Today's mortgage and refinance rates: March 4, 2021 | Rates decline

Since last Thursday, most mortgage and refinance rates have gone down, and rates remain at historic lows. 

You might want to move soon to secure a low rate on a fixed-rate mortgage, given you have your finances prepared. 

Mat Ishbia, CEO of United Wholesale Mortgage, told Insider that adjustable-rate mortgages probably aren’t as beneficial to borrowers as fixed-rate mortgages.

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In the past, ARM rates started lower than fixed rates, and there was the chance your ARM rate could go down in the future. Currently, Ishbia said fixed rates are lower than adjustable rates. 

Refinance rates on Thursday, March 4, 2021

Mortgage typeAverage rate todayAverage rate last weekAverage rate last month
15-year fixed2.79%2.89%2.58%
30-year fixed3.77%3.85%3.47%
7/1 ARM4.68%4.63%4.19%
10/1 ARM4.57%4.74%4.22%

Rates from Money.com

Since last Thursday, refinance rates for fixed-rate mortgages and 10/1 ARMs have gone down, while 7/1 ARM rates have increased slightly. However, all refinance rates have ticked up since last month.

Overall, refinance rates remain at striking lows. Low rates are frequently an indicator of an economy in distress. As the US continues to face the economic impact of the COVID-19 pandemic, refinance rates will probably stay low.

Mortgage rates on Thursday, March 4, 2021

Mortgage typeAverage rate todayAverage rate last weekAverage rate last month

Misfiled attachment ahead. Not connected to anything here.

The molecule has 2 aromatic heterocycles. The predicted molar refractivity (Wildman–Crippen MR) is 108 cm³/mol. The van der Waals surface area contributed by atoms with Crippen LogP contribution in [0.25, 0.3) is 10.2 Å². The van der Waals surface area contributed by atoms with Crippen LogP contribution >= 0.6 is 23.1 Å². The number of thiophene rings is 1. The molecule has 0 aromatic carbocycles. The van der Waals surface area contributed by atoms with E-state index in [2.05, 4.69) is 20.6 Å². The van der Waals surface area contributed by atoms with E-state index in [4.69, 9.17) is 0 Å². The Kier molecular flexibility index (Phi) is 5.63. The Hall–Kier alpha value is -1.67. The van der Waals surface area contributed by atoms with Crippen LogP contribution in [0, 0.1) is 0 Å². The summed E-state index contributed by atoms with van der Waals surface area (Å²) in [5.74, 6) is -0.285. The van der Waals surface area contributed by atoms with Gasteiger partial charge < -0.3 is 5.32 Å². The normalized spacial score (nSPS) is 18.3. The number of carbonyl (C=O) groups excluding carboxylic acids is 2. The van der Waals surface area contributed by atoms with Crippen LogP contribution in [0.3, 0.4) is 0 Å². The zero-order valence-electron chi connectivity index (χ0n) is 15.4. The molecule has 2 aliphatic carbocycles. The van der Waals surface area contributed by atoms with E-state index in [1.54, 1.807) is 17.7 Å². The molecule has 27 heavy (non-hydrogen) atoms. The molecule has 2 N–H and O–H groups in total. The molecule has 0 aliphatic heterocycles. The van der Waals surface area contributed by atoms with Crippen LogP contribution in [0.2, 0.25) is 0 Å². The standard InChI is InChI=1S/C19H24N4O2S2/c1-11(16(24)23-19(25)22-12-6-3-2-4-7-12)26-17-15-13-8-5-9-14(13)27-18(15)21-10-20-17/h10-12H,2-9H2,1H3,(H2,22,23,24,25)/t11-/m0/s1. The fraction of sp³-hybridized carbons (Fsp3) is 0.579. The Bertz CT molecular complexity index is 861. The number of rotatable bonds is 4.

15-year fixed2.49%2.55%2.33%
30-year fixed3.38%3.41%3.11%
7/1 ARM4.32%4.26%3.86%
10/1 ARM4.03%4.11%3.82%

Rates from Money.com

Most mortgage rates have fallen marginally since last week. Only rates for 7/1 ARMs have risen. You can lock in a fixed mortgage refinance rate for less than 3.5% today. 

We’re showing you the average rates nationwide for conventional mortgages, which may be what you consider “standard mortgages.” You may be qualified for a better rate with a government-backed mortgage through the FHA, VA, or USDA.

Top tips to get a low mortgage rate

Nearly all fixed and adjustable mortgage rates have decreased since last Thursday, and they are still at all-time lows. Today could be the perfect time to secure a low mortgage rate. 

At the same, a rate increase in the near future is probably unlikely, so you don’t need to rush. Rates will likely stay low for several months if not longer. You have the chance to boost your financial profile and get an improved rate. 

To get the best possible rate, consider these steps before applying:  

  • Increase your credit scoreThe most important way to bolster your credit score is to make payments on time. You might also consider paying off debts or letting your credit age. 
  • Save more for a down payment.  You may be able to put down as little as 3% if you’re aiming for a conventional mortgage, but the smallest amount will depend on which type of mortgage you want. You’ll probably receive a better rate with a larger down payment.
  • Lower your debt-to-income ratio. Your DTI ratio is the amount you pay toward debts each month, divided by your gross monthly income. You can improve your rate by lowering your ratio. To improve your ratio, pay down debts or seek opportunities to boost your income.